PHP's file_get_contents() and an Atom Feed
July 17, 2010 1:13 PM   Subscribe

Help me figure out why an ATOM feed won't play nice with PHP's file_get_contents() method.

Here's my code:

$google_reader_feed = file_get_contents("");

About 65% of the time this method returns the following error:

failed to open stream: Connection timed out

I've used this function on plenty of other pages and it works fine. Only difference (that I can see) between those pages and this one is that they are RSS feeds and this is an ATOM feed. I realize both are XML.

Any ideas?

(FWIW: I'm implementing sandig's idea here, which is working great, except for this one issue.)
posted by JPowers to Computers & Internet (6 answers total)
You might try upping the default_socket_timeout value in php.ini, although I have a feeling that is a read timeout and not a connect timeout, with the latter being a function of the underlying operating system's TCP/IP stack settings and not of the application. If PHP is really failing to connect then I don't see much that you can do about that other than investigate why connectivity is so poor or add some retries.
posted by Rhomboid at 1:44 PM on July 17, 2010

The format of the file is irrelevant. Is this feed bigger than your other ones? Are the others also coming from The setting that controls timeout for reading http streams is 'default_socket_timeout ' in your php.ini, or you can set a 'timeout' value in the options of a http stream-context that you can pass to your file_get_contents call
posted by gregjones at 1:47 PM on July 17, 2010

You say the method is returning the error - do you mean $google_reader_feed contains "failed to open stream: Connection timed out" - in my experience file_get_contents will wait until the script timeout limit, I had a client that was killing his server because he used file_get_contents on a stream that took over 60s to return a result a lot of the time (and the script was on every page!) so I believe that the message you're getting is actually the result of file_get_contents (in that google read is saying it timed out not the function itself)

How long does it take to get this result? I would switch your file_get_contents for a very simple curl exec (assuming your server supports it) which will give you a lot more control. You should use curl in preference to file_get_contents for external resources whenever possible - with strict timeouts so they don't eat all your server resources - but that probably not the problem here.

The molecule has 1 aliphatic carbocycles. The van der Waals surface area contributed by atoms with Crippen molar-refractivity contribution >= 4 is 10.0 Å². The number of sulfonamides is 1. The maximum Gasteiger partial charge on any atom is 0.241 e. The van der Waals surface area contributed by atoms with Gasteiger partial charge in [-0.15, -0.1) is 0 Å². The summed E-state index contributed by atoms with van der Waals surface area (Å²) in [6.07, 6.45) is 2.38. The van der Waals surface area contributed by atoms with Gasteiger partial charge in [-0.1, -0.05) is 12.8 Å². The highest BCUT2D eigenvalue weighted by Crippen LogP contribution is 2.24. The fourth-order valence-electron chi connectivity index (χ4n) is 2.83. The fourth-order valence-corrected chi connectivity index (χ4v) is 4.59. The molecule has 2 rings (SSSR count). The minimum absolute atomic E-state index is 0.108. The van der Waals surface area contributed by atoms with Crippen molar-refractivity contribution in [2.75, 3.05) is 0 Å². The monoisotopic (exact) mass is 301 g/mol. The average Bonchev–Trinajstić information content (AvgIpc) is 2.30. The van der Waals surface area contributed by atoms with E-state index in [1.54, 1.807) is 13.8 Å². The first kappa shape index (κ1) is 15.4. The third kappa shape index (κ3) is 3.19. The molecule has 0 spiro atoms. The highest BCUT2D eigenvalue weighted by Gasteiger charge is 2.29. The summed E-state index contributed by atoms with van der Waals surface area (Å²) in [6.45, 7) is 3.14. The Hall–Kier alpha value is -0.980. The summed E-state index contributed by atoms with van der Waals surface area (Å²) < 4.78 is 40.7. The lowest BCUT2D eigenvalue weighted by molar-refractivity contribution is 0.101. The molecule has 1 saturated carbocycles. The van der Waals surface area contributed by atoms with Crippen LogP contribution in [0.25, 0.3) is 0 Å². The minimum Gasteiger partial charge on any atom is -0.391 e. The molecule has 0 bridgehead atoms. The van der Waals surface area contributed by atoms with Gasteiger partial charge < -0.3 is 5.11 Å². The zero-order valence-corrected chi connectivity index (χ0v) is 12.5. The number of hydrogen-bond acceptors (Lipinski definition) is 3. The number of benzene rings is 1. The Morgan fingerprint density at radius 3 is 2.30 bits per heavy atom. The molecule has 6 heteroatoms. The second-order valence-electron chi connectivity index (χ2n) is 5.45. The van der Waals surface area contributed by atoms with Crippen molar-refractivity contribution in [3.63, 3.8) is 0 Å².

How often are you running the script? Google may be rate limiting requests
posted by missmagenta at 1:52 PM on July 17, 2010

I believe the problem is that you're not actually getting a file, you should probably use curl and enable redirects.
posted by wongcorgi at 3:00 PM on July 17, 2010

On preview Rhomboid and gregjones are probably right about your default_socket_timeout being too low - I've never experienced that myself as the default is 60s (same as the default script timeout) and I've never had any clients with cause to change it - I'm guessing if yours is lower than that you're on shared hosting (or you're increasing the script timeout limit)?

But unless your default_socket_timeout is ludicrously low, its only the reason for the error message not the cause of the problem. Even its only 5-10s thats long enough that you shouldn't be failing to connect 65% of the time but thats unlikely to be a problem you can fix within your php script. If you have it installed I would give cURL a try

$ch = curl_init(');
curl_setopt($ch, CURLOPT_RETURNTRANSFER, true);

if($data = curl_exec($ch))
echo $data;
echo 'Curl error: ' . curl_error($ch);
posted by missmagenta at 3:20 PM on July 17, 2010

You need to be caching the results of that and not hitting that feed so often.

What do your server error logs (php error logs specifically) indicate?
posted by artlung at 4:44 PM on July 20, 2010

« Older How long for shipping for an iPhone 4?   |   Vegan marshmallows in Montreal? Newer »
This thread is closed to new comments.